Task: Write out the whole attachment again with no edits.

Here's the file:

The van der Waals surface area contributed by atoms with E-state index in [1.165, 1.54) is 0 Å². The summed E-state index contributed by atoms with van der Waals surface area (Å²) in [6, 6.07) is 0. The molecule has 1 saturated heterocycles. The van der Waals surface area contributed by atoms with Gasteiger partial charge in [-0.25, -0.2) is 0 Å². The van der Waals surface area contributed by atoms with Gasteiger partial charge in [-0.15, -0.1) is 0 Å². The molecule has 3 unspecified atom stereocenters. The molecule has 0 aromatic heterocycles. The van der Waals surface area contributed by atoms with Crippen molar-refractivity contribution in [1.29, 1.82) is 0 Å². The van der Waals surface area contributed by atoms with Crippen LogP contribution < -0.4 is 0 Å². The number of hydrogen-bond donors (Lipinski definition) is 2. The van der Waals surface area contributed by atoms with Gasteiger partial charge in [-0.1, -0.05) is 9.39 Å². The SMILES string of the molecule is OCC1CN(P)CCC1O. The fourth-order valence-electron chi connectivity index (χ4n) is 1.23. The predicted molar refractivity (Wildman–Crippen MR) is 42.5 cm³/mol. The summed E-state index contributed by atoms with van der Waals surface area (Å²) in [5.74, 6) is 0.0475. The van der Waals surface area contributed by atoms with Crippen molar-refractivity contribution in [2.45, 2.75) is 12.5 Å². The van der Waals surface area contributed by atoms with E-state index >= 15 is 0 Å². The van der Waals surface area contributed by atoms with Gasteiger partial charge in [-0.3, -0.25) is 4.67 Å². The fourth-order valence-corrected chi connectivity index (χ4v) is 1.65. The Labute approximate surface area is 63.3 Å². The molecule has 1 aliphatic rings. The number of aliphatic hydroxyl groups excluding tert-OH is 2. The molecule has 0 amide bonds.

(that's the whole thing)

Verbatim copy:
The van der Waals surface area contributed by atoms with E-state index in [1.165, 1.54) is 0 Å². The summed E-state index contributed by atoms with van der Waals surface area (Å²) in [6, 6.07) is 0. The molecule has 1 saturated heterocycles. The van der Waals surface area contributed by atoms with Gasteiger partial charge in [-0.25, -0.2) is 0 Å². The van der Waals surface area contributed by atoms with Gasteiger partial charge in [-0.15, -0.1) is 0 Å². The molecule has 3 unspecified atom stereocenters. The molecule has 0 aromatic heterocycles. The van der Waals surface area contributed by atoms with Crippen molar-refractivity contribution in [1.29, 1.82) is 0 Å². The van der Waals surface area contributed by atoms with Crippen LogP contribution < -0.4 is 0 Å². The number of hydrogen-bond donors (Lipinski definition) is 2. The van der Waals surface area contributed by atoms with Gasteiger partial charge in [-0.1, -0.05) is 9.39 Å². The SMILES string of the molecule is OCC1CN(P)CCC1O. The fourth-order valence-electron chi connectivity index (χ4n) is 1.23. The predicted molar refractivity (Wildman–Crippen MR) is 42.5 cm³/mol. The summed E-state index contributed by atoms with van der Waals surface area (Å²) in [5.74, 6) is 0.0475. The van der Waals surface area contributed by atoms with Crippen molar-refractivity contribution in [2.45, 2.75) is 12.5 Å². The van der Waals surface area contributed by atoms with E-state index >= 15 is 0 Å². The van der Waals surface area contributed by atoms with Gasteiger partial charge in [-0.3, -0.25) is 4.67 Å². The fourth-order valence-corrected chi connectivity index (χ4v) is 1.65. The Labute approximate surface area is 63.3 Å². The molecule has 1 aliphatic rings. The number of aliphatic hydroxyl groups excluding tert-OH is 2. The molecule has 0 amide bonds.